Jan. 5, 2023
As U.S. Sen. Mike Braun (above, right) announced a new fundraising record for Indiana’s 2024 governor race, Fort Wayne businessman Eric Doden (above, left) is plugging his own numbers, insisting the race is “wide-open.”
Meanwhile Lt. Gov. Suzanne Crouch (above, center) has been quieter about her cash.
All three are seeking the Republican nomination with a campaign finance reporting deadline Jan. 18.
Braun’s campaign said Tuesday that it had raised $1.5 million since its launch in late November, and transferred in another $1.5 million from his Senate campaign fund. Braun will start 2023 with $2.9 million on hand, according to a news release.
“It’s truly humbling to have the support of Hoosiers,” Braun said, also pointing to positive grassroots donor and statewide poll numbers.
Doden’s campaign responded Wednesday, announcing that it had raised $3.38 million by the end of the year — Doden’s been running since 2021 — and had $2.8 million left on hand.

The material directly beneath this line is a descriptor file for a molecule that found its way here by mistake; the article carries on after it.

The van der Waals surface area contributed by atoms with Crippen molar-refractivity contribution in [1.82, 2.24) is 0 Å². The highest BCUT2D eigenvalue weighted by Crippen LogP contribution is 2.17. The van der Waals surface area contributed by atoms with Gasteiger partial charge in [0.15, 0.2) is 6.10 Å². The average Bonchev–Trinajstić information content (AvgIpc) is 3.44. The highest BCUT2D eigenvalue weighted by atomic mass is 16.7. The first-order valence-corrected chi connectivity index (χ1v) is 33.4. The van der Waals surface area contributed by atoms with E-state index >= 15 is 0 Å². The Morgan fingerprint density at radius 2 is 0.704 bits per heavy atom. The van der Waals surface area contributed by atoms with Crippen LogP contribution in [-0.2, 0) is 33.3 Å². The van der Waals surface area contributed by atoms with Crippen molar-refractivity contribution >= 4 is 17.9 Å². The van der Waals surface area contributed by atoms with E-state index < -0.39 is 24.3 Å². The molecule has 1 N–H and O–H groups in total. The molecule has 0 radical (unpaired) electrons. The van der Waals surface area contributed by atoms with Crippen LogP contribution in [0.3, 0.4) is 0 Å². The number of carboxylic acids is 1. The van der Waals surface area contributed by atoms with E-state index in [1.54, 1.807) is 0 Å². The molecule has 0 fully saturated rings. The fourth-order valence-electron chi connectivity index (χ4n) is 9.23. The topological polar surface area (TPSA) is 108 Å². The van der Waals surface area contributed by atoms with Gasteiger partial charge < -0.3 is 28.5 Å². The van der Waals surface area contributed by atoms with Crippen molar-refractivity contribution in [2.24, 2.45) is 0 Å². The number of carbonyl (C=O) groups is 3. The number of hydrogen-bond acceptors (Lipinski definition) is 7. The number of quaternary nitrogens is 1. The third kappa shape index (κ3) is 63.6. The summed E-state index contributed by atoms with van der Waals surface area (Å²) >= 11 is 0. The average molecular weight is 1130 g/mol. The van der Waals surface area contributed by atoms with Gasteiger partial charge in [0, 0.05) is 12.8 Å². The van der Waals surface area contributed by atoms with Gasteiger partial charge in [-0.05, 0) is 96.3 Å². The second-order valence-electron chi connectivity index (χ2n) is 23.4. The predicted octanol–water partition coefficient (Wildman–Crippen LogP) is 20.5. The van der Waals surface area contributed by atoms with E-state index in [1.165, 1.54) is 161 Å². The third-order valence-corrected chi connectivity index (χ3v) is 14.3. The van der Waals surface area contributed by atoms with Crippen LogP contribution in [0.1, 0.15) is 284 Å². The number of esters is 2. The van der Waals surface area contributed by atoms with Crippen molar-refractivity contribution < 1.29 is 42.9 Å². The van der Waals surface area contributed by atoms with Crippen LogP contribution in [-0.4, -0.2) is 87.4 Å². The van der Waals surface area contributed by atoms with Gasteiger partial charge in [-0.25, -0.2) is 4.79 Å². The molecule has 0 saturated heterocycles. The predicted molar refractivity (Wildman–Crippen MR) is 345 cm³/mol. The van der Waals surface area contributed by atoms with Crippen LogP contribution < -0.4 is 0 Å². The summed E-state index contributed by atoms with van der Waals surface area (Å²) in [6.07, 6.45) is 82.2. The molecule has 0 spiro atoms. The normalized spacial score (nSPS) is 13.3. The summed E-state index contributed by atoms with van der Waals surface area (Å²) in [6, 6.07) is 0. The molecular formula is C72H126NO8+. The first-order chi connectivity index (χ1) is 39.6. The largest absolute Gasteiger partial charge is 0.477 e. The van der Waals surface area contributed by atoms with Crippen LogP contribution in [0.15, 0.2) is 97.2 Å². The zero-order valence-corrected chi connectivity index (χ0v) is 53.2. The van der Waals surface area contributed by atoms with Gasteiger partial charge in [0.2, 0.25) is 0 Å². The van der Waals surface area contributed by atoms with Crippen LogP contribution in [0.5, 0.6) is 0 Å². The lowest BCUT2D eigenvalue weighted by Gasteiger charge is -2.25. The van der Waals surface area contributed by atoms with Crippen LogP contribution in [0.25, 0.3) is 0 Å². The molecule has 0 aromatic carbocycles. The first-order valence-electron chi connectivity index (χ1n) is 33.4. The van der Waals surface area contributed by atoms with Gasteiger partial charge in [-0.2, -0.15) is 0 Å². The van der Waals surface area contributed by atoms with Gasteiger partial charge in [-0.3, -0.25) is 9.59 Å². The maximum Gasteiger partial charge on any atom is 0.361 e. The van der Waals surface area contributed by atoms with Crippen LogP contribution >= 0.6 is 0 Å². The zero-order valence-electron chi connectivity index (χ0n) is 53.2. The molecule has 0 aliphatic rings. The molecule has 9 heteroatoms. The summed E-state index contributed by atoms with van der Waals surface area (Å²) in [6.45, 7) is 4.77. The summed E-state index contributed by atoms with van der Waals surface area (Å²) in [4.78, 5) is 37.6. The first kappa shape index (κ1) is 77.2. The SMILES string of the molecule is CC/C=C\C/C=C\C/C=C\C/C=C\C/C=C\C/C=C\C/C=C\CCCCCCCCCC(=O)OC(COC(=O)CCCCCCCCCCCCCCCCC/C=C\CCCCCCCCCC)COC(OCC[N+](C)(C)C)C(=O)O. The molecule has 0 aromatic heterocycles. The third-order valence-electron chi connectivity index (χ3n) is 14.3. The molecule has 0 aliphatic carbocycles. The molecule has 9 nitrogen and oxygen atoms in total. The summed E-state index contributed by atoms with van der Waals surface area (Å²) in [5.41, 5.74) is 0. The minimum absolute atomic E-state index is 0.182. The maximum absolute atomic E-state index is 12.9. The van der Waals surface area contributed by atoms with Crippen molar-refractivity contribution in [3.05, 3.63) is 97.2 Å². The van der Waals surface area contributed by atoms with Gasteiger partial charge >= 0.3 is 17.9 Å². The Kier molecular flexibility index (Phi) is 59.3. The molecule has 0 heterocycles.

About $640k was contributed in the most recent reporting period between October 15 and the end of the year.
In a news release, Doden’s campaign said that fundraising prowess “shows [a] wide-open” race for governor. His campaign criticized Braun for transferring money it said was “raised from D.C. insiders and lobbyists.”
Both campaigns have sought to position their candidates as a “conservative businessman.” Doden, however, has also tried to paint himself as a political outsider, and Braun as an insider.
Crouch’s campaign hasn’t released updated numbers but The Associated Press reported that Crouch, who was Holcomb’s running mate in 2016 and 2020, collected almost $315,000 from 16 large contributors since July 1.
“We exceeded our 2022 fundraising goals, and our numbers are strong,” Crouch said in a statement to the Capital Chronicle. “I will be competitive with anyone in this Governor’s race.”
She had $2.5 million on hand as of June 30, according to campaign finance records. She officially entered the race in late November as well.
Updated information — including full reports that list donors, loans and spending — isn’t due to the Indiana Election Division until January 18.
Gov. Eric Holcomb is term-limited and can’t run, but Hoosier Republicans want to keep the state’s top elected position in their party’s hands.
Meanwhile, the options for Democrats look slim.